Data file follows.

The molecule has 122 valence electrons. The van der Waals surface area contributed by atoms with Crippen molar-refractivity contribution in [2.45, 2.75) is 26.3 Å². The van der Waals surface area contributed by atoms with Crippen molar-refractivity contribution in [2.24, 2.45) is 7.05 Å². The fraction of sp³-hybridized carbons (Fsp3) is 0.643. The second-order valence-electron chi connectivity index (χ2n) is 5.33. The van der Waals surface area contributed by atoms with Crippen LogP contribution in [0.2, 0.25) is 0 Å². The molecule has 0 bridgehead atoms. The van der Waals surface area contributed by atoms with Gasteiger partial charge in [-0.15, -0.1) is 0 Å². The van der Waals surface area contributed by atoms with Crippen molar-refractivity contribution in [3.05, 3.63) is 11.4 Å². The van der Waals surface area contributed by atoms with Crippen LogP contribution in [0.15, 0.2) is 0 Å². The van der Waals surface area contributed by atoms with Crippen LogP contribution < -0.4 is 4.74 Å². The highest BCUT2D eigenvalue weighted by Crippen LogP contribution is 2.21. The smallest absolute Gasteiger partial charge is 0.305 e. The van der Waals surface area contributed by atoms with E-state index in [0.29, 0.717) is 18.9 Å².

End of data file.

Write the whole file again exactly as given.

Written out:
The molecule has 122 valence electrons. The van der Waals surface area contributed by atoms with Crippen molar-refractivity contribution in [2.45, 2.75) is 26.3 Å². The van der Waals surface area contributed by atoms with Crippen molar-refractivity contribution in [2.24, 2.45) is 7.05 Å². The fraction of sp³-hybridized carbons (Fsp3) is 0.643. The second-order valence-electron chi connectivity index (χ2n) is 5.33. The van der Waals surface area contributed by atoms with Crippen LogP contribution in [0.2, 0.25) is 0 Å². The molecule has 0 bridgehead atoms. The van der Waals surface area contributed by atoms with Gasteiger partial charge in [-0.15, -0.1) is 0 Å². The van der Waals surface area contributed by atoms with Crippen molar-refractivity contribution in [3.05, 3.63) is 11.4 Å². The van der Waals surface area contributed by atoms with Crippen LogP contribution in [0.15, 0.2) is 0 Å². The van der Waals surface area contributed by atoms with Crippen LogP contribution < -0.4 is 4.74 Å². The highest BCUT2D eigenvalue weighted by Crippen LogP contribution is 2.21. The smallest absolute Gasteiger partial charge is 0.305 e. The van der Waals surface area contributed by atoms with E-state index in [0.29, 0.717) is 18.9 Å².